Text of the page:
Characterization of Heat Shock Proteins from Periodontopathogenic Bacteria and Their Virulences
Grant-in-Aid for Scientific Research (C)
|Allocation Type||Single-year Grants|
|Research Institution||The University of Tokushima|
HINODE Daisuke The University of Tokushima, School of Dentistry, Associate Professor, 歯学部, 助教授 (70189801)
TANABE Shin-ichi The University of Tokushima, University Dental Hospital, Research Associate, 歯学部・附属病院, 助手 (40284301)
OTSUKA Chiaki The University of Tokushima, School of Dentistry, Research Associate, 歯学部, 助手 (00263848)
TAMATANI Kanako The University of Tokushima, School of Dentistry, Research Associate, 歯学部, 助手 (40243711)
NAKAMURA Ryo The University of Tokushima, School of Dentistry, Professor, 歯学部, 教授 (30034169)
|Project Period (FY)
1996 – 1997
Completed(Fiscal Year 1997)
|Budget Amount *help
¥2,300,000 (Direct Cost : ¥2,300,000)
Fiscal Year 1997 : ¥900,000 (Direct Cost : ¥900,000)
Fiscal Year 1996 : ¥1,400,000 (Direct Cost : ¥1,400,000)
|Keywords||Heat shock protein / Periodontopathogenic bacteria / Immunological characterization / Purification / Specific antibody / Bacteroides forsythus / Porphromonas gingivalis / Actinobacillus actinomycetemcomitans / 熱ショックタンパク質 / 歯周病原細菌 / 歯周病原性|
Recently, considerable attention has been given to the potential roles of heat shock protein (HSP) of in inflammation and autoimmune diseases. In this study, we established the isolation procedure of HSP from periodontopathogenic bacteria and investigated the immunological characterization of them using the specific antibodies.
The isolation procedure of HSPs from whole cells of Porphyromonas gingivalis, Actinobacillus actinomycetemcomitans and Bacteroides forsythus was performed by affinity chromatography on adenosine 5'-triphosphate-agarose followed by preparative polyacrylmide gel electrophoresis and could obtain the considerable amount of purified GroEL- and DnaK-like proteins. Also, these proteins could be successfully used to obtain rabbit sera which possessed high titer of antibodies and a very good specificities comparing to the commercial ones.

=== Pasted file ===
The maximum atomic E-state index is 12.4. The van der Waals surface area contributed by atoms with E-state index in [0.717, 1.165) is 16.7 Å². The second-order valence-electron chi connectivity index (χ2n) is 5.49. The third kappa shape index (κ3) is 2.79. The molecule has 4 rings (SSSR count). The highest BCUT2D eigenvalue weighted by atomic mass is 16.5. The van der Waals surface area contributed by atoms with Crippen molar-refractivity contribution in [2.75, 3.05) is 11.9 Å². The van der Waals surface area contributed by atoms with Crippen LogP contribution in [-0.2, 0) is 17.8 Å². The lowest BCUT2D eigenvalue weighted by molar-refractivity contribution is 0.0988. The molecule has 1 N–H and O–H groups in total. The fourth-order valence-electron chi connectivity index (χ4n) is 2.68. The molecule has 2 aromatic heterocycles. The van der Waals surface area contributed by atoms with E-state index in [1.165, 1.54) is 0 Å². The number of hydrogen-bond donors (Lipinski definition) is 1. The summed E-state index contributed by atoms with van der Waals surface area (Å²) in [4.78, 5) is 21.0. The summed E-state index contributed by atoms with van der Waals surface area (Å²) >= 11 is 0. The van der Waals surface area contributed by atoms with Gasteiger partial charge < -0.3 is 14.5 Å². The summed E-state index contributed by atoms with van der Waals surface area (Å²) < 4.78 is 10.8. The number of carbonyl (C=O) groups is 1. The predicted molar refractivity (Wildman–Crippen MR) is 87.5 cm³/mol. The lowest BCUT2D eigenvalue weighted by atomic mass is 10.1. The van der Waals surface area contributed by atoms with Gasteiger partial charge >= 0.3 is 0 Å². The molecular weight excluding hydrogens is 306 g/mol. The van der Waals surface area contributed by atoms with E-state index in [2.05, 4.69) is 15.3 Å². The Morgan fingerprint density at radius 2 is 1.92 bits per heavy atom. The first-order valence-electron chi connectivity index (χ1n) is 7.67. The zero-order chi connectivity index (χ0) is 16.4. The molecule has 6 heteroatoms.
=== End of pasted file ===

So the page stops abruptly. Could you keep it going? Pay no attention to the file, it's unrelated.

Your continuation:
By Western-immunoblotting, it found that the GroEL-like protein from P.gingivalis was localized in cytoplasm and the DnaK-like protein f
rom P.gingivalis was localized in both cytoplasm and periplasm.
Analysis of the N-terminal amino acid sequence of each DnaK-like protein from P.gingivalis and B.forsythus showed a high degree of homology with the DnaK protein from Escherichia coli.
However, these two HSPs reacted very weakly with a commercial anti-DnaK polyclonal antibody by dot-blotting.
GroEL-like proteins isolated P.gingivalis, A.actinomycetemcomitans and B.forsythus showed a high degree of homology of their N-terminal amino acid sequences. Polyclonal antibodies raised against each GroEL-like protein showed a high level of cross-reactivity. Reactivity of these antibodies against recombinant human HSP60 was weak.
Our findings suggest that DnaK- and GroEL-like proteins from periodontopathogens are well conserved and that the GroEL-like protein resemble each other more closely. It is possible to suggest that HSPs from bacteria are important targets of the immune response, however, these anti-infectious immune response may shift from their own protection to pathogenesis by their molecular mimicry. Less
Research Output (12results)